By Kevin Grewal, Editorial Director at www.SmartStops.net
Since March 9, the S&P 500 has jumped 52% and has left the equity benchmark index valued at nearly 19 times the profits of its companies. Historically, the month of September is no friend to the equity markets and many believe that history will not be broken.
On the positive side, there have been a few economic indicators suggesting that the economy is recovering, which traditionally gives a boost to the markets. The Institute of Supply Chain Management reported that its index for measuring manufacturing activity rose to a 52.9 in August, indicating that expansion took place last month. Additionally, the real estate sector is showing signs that it may have hit a bottom. The National Association of Realtors stated that its seasonally adjusted index of sales contracts for previously occupied homes signed in July rose 3.2% to its highest level in the past two years. To add icing to the cake, construction of new homes and apartments rose 2.3% in July.
Although this is encouraging news, there are more signs suggesting that the markets will cool-off. In the real estate sector, many suggest that the recent boom has been fueled by the government’s $8,000 first home-buyer tax credit and historically low mortgage rates and can’t be sustained when the tax credits expire and interest rates start creeping up. Additionally, many believe that there will be a point of saturation, where buyers who qualify for mortgages will eventually run out. After all, one needs a stable job history and the ability to prove sources of income to obtain a mortgage loan; until unemployment levels stabilize and start improving this will remain a challenge for the sector.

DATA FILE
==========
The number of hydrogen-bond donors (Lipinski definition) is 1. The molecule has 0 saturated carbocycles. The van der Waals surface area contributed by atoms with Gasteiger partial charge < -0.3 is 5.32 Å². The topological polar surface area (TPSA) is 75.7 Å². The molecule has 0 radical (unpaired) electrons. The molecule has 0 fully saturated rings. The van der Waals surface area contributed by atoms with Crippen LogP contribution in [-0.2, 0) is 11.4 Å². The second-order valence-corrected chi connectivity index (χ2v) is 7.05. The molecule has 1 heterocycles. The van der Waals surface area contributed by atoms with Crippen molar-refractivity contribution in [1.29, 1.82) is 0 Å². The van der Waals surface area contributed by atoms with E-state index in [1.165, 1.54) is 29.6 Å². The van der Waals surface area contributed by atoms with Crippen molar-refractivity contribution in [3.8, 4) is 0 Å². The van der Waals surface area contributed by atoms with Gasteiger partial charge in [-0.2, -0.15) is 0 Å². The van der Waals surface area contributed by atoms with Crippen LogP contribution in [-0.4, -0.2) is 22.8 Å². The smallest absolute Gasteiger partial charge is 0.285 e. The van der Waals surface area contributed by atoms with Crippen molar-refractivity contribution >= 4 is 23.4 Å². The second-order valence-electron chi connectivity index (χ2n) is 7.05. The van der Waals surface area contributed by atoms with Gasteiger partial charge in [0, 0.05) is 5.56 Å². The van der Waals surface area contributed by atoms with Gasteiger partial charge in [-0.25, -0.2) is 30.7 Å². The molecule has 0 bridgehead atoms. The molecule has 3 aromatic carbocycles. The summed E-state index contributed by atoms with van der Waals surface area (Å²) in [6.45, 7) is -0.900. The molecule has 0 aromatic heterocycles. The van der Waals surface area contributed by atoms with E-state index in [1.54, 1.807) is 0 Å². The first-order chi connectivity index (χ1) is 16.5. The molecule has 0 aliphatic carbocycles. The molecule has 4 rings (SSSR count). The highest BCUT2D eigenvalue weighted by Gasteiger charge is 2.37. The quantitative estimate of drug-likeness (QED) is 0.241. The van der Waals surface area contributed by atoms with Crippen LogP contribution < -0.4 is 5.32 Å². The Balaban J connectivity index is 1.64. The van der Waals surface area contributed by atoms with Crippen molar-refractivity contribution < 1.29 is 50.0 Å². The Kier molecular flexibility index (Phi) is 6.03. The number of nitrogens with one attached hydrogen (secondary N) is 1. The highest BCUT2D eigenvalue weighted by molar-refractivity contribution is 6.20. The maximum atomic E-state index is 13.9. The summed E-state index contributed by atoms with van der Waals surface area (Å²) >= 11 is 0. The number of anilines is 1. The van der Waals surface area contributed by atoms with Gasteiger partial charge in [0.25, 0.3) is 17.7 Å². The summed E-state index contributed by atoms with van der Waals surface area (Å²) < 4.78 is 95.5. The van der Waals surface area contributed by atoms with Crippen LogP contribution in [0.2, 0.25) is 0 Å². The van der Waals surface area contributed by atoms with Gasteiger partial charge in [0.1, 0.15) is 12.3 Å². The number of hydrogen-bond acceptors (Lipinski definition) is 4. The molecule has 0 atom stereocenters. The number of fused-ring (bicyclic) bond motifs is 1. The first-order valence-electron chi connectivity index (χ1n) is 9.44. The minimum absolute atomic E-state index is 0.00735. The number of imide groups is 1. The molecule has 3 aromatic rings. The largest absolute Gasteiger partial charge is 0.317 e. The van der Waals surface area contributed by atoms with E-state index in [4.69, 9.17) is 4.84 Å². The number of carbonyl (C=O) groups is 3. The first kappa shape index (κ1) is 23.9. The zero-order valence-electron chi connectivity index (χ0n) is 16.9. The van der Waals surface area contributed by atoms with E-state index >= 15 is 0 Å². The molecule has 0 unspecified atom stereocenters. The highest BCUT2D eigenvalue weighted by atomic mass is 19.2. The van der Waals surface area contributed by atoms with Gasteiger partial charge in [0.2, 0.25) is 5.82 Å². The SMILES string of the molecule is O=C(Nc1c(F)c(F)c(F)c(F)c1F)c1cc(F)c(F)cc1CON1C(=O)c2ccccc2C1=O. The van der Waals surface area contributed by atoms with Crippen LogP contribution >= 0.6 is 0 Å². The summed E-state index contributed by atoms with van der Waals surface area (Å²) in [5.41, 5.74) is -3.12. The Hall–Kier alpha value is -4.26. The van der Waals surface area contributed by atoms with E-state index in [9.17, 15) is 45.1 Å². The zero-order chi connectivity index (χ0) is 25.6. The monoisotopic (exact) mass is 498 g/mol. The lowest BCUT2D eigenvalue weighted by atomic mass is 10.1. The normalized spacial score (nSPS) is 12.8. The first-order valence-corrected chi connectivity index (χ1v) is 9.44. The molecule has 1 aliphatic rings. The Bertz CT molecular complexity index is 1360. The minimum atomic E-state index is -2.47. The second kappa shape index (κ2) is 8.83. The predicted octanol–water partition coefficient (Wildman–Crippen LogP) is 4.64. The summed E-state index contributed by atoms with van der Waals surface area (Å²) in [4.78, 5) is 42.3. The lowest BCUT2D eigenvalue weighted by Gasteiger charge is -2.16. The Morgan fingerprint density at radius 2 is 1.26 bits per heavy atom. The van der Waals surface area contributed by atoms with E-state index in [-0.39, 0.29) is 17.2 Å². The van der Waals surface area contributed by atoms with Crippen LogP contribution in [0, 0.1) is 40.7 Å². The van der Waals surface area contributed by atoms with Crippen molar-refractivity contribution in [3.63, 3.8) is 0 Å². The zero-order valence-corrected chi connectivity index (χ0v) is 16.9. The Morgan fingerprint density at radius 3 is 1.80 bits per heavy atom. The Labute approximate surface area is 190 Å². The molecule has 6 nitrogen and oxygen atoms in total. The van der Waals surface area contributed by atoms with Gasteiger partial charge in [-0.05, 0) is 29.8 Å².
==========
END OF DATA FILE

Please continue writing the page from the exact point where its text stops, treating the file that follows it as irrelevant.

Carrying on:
To add to the worries, the Commerce Department reported that commercial construction spending sank 1% in July, and it is the growth of businesses which will fuel a sustainable recovery.
Next, investors seem to be wary of the health of the financial sector as many are fearful that banks will continue to post losses and shares of insurers have risen too far. Additionally, there have been rumors that the federal government will reduce its support of bailed out insurers, like American International Group (NYSE:AIG).
Lastly, some believe that the U.S. equity market was piggy-backing on the Chinese markets, as the Chinese buying spree lifted all global markets. With the Shanghai Index down nearly 25% from its recent peak, it is believed that the U.S. markets are going to follow.
The fundamentals are just not favorable, after all the U.S. markets are at their most expensive level since June 2004. Below are the uptrends seen in the broad-based U.S. equity markets:
The SPDRs (NYSEARCA:SPY) is up 50% from its $68.11 close on March 9 to close at $102.46 on Monday
The DIAMONDS Trust Series 1 (NYSEARCA:DIA), closed at $95.05 on Monday, up 45% from its March 9 close of $65.44
The PowerShares QQQ (QQQQ) closing at $40.03 on Monday after a March 9 close of $25.74, an increase of 56%.
When investing inequities, it is important to keep in mind the inherent risks involved and a good way to minimize these risks is through the use of an exit strategy. According to the latest data at www.SmartStops.net, an uptrend in the previously mentioned ETFs could potentially come to an end at the following price levels: SPY at $98.73; DIA at $91.88; QQQQ at $38.68. Keep in mind that these price levels change daily and updated data can be found at www.SmartStops.net.